The stand included with the EA294WMi offers both height adjustments and the ability to rotate into portrait mode. There are also VESA mounting screws on the back so you can use your own stand if you desire as well. Even with their consumer line NEC still keeps more focus on ergonomics and usability than looks, which I admire. It also offers full tilt and swivel ability making the stand very versatile.
The EA294WMi is well stocked with inputs: DisplayPort, HDMI/MHL, Dual DVI (only one is Dual Link), and dual DSub mean that anything you want to connect should be possible. There is a 4-port USB hub that is integrated as well but it is only USB 2.0. Unlike the professional displays you can’t use the EA294WMi as a KVM for two computers.
The on-screen display is reminiscent of the professional line but is more consumer focused. Brightness levels are indicated in percent instead of cd/m^2 and there are fewer preset modes to select from. It still provides more flexibility than most displays but not the granular ability found on professional NEC models. The menus are fairly easy to control as button labels pop up on the screen. I’d prefer a 4-way control, or all the controls to be along the same side of the display, but all the required features are at least present.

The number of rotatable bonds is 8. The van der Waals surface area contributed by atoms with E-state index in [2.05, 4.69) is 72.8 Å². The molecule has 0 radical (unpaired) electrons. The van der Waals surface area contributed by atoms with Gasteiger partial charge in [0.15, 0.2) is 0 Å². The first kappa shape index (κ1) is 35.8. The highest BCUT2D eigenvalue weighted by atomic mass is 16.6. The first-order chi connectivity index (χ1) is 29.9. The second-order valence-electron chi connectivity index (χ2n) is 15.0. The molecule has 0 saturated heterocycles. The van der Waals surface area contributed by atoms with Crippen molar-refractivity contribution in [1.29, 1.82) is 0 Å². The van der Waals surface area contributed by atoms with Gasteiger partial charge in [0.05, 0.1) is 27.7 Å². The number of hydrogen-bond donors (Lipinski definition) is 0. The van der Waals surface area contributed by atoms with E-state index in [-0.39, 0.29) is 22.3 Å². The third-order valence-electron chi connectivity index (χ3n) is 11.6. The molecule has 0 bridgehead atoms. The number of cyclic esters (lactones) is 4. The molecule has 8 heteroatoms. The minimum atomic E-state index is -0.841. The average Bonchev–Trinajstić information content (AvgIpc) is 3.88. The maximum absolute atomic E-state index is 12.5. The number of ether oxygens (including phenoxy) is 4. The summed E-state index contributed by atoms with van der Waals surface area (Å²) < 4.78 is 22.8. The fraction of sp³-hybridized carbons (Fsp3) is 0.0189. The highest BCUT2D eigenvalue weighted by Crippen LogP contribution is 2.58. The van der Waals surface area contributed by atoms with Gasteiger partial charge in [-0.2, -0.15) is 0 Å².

NEC provides a few features specific to their displays here. One is a human presence sensor that detects if someone is sitting in front of the display or not. If you are absent for a set time period it can dim the display to conserve energy. Many of us just use the power management in our OS to accomplish this, but in case that fails (and Windows has a habit of just turning back on I find) this is a backup. You can also daisy-chain NEC displays together with a 3.5mm cable and have a master control the other units. If you often make adjustments to brightness or other controls this can be handy, but you need a full array of displays from NEC for it to work.
Before we continue, let's quickly look at the specifications for the EA294WMi:
|Video Inputs||HDMI-MHL, DisplayPort, DVI-D, DVI-DL, VGA|
|Brightness||300 cd/m2 typical|
|Response Time||6ms GtG|
|Viewing Angle (H/V)||178/178|
|Power Consumption (operation)||No Spec|
|Power Consumption (standby)||0.8 W|
|VESA Wall Mounting||100mm x 100mm|
|Dimensions w/ Base (WxHxD)||27.8" x 16.2" x 9.1"|